WORD SHARING!

WORD SHARING!

21.6.13

THE CUTHBERT POEMS BY KEITH ARMSTRONG









KEITH ARMSTRONG PERFORMED THE FOLLOWING POEMS IN THE CHURCHES OF BAMBURGH, BEADNELL, NORHAM AND TWEEDMOUTH IN NORTHUMBERLAND:


'I thought the Cuthbert poems were very powerful...Do go on writing and performing like that.' (John Mapplebeck, Bewick Films).


DON’T TRUST SAINTS

I wouldn’t trust Saints,
goody goody two shoe Christians,
they wouldn’t pull me out of the mire
with their do-gooding ways.
I do my praying in the trough,
sweaty trotters grubbing together,
not in anyone’s heaven
but rooting in the soil
for bread.
Don’t get me wrong,
I like a drop of wine
with me nosh,
and I can put the fear of God
in me neighbours
to keep them off me land;
shoot them stone-dead if I have to.
They can go to Hell
for all I care,
whole lot of them: 
Poets and Peasants,
Pipers and Plovers.
I just get on with growing me crops,
no time for preaching Love and Hate.
This Northumbrian sun is all I know,
and the gannets swooping over me.
What I can’t touch or feel or smell or taste
is no good to me:
you can’t eat hymns
but I can catch rabbits.

THE BONES OF PROPHETS

The bones of Prophets
rot in this sacred land.
Cuthbert’s spirit soars with the gulls
over the ancient ground.
North Country hearts
beat with the songs and ballads
of missing centuries;
lyrics in the rough wind,
notes in the margins.
The Saints and the Scholars
scribble down the years -
but who can make sense of it all?
Bind up the volumes
of human endeavour
in this vast universe,
let the dust of our thoughts
feed the insects.
Northumberland is in truth
a bleak land
held together by dreams,
fantasies of us all being Saints:
an open slate,
still wet with the drizzle
of the scribe’s pen.


THIS BURNING BEAM

This burning beam
that did for Aidan,
Bamburgh’s finest
fallen King of Northumbria
in ashes.
Palaces of Pretence,
Gefrin on a summer’s afternoon,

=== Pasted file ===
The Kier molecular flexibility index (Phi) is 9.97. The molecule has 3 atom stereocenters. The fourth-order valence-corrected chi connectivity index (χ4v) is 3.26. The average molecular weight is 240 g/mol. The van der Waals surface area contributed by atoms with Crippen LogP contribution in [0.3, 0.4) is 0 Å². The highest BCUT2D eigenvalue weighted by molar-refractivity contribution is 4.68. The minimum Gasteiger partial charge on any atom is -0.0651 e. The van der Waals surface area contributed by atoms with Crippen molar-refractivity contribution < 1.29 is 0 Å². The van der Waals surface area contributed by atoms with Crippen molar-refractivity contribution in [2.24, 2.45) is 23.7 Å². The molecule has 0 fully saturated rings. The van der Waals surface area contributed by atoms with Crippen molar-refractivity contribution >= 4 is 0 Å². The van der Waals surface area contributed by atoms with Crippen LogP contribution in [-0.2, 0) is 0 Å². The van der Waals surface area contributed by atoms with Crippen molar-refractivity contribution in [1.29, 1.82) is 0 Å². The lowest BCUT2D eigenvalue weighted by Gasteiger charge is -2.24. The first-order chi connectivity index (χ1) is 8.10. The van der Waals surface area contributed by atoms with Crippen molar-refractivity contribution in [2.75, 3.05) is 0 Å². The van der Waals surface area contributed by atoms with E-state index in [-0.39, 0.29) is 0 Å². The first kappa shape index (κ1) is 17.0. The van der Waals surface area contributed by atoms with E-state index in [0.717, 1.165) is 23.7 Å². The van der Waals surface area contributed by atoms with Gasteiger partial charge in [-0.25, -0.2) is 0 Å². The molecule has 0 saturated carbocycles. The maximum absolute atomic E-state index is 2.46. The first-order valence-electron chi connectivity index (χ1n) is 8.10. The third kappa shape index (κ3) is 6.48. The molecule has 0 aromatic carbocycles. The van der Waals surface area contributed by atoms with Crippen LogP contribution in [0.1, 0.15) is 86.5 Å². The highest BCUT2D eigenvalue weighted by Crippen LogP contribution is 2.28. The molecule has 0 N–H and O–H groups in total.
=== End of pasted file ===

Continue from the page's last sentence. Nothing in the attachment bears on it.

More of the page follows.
basking by the Glen
where Paulinus
baptised us with pelting sleet,
and where the late Josephine Butler
spread her kind smile
for the welfare of wor women folk,
for the goodness of touch.

Oh Edwin oh Oswald,
oh Ida oh Hussa,
carry my head in your hands.
My mighty warriors of Christ,
is that you in the curlew’s cry?
Is that you in the breeze on my face?

Cuthbert’s a hermit crab,
a ‘Wonder-worker of England’,
and I am an empty shell of a man,
talking to birds
because they make more sense of my life.

Listen to me Bede, I’m the Universal Soldier,
I have rubbed ointment
on Cuthbert’s sore knee,
ridden with him across the sheep-snow hills,
and bathed his suppurating ulcer
in red wine.
Light a torch for me
for I am no Saint.
Yet I speak
the Gospel Truth:

Grant to me, Lord Christ, for this pilgrim journey through life,
Your ready hand to guide me, your light to go before me,
Your protection to guard me from evil,
Your peace to rest within me, your love to sustain me,
That through all the joys and sorrows that meet me
I may know the promise of your abiding strength,
Until I reach my final homecoming with you forever.

commissioned by berwick museum 2007

the jingling geordie

My photo
whitley bay, tyne and wear, United Kingdom
poet and raconteur